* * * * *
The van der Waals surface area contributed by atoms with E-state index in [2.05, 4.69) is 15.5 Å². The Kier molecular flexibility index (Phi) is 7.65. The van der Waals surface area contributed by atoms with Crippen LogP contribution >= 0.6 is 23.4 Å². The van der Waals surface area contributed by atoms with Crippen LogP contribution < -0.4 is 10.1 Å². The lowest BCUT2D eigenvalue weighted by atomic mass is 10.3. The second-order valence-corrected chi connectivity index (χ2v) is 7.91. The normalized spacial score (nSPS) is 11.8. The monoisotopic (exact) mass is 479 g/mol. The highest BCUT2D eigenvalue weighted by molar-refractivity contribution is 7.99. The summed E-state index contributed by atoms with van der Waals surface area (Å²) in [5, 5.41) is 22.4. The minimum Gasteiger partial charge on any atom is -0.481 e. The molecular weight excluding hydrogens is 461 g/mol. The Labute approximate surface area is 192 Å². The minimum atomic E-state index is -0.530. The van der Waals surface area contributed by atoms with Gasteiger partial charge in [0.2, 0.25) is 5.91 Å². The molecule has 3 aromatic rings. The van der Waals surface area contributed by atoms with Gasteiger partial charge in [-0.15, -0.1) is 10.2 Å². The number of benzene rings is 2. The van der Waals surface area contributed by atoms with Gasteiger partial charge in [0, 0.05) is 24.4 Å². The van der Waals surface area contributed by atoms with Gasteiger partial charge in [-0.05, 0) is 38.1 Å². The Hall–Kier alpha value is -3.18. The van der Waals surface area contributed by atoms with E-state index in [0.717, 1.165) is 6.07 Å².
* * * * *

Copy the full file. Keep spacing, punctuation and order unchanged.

The van der Waals surface area contributed by atoms with E-state index in [2.05, 4.69) is 15.5 Å². The Kier molecular flexibility index (Phi) is 7.65. The van der Waals surface area contributed by atoms with Crippen LogP contribution >= 0.6 is 23.4 Å². The van der Waals surface area contributed by atoms with Crippen LogP contribution < -0.4 is 10.1 Å². The lowest BCUT2D eigenvalue weighted by atomic mass is 10.3. The second-order valence-corrected chi connectivity index (χ2v) is 7.91. The normalized spacial score (nSPS) is 11.8. The monoisotopic (exact) mass is 479 g/mol. The highest BCUT2D eigenvalue weighted by molar-refractivity contribution is 7.99. The summed E-state index contributed by atoms with van der Waals surface area (Å²) in [5, 5.41) is 22.4. The minimum Gasteiger partial charge on any atom is -0.481 e. The molecular weight excluding hydrogens is 461 g/mol. The Labute approximate surface area is 192 Å². The minimum atomic E-state index is -0.530. The van der Waals surface area contributed by atoms with Gasteiger partial charge in [0.2, 0.25) is 5.91 Å². The molecule has 3 aromatic rings. The van der Waals surface area contributed by atoms with Gasteiger partial charge in [-0.15, -0.1) is 10.2 Å². The number of benzene rings is 2. The van der Waals surface area contributed by atoms with Gasteiger partial charge in [0, 0.05) is 24.4 Å². The van der Waals surface area contributed by atoms with Gasteiger partial charge in [-0.05, 0) is 38.1 Å². The Hall–Kier alpha value is -3.18. The van der Waals surface area contributed by atoms with E-state index in [0.717, 1.165) is 6.07 Å².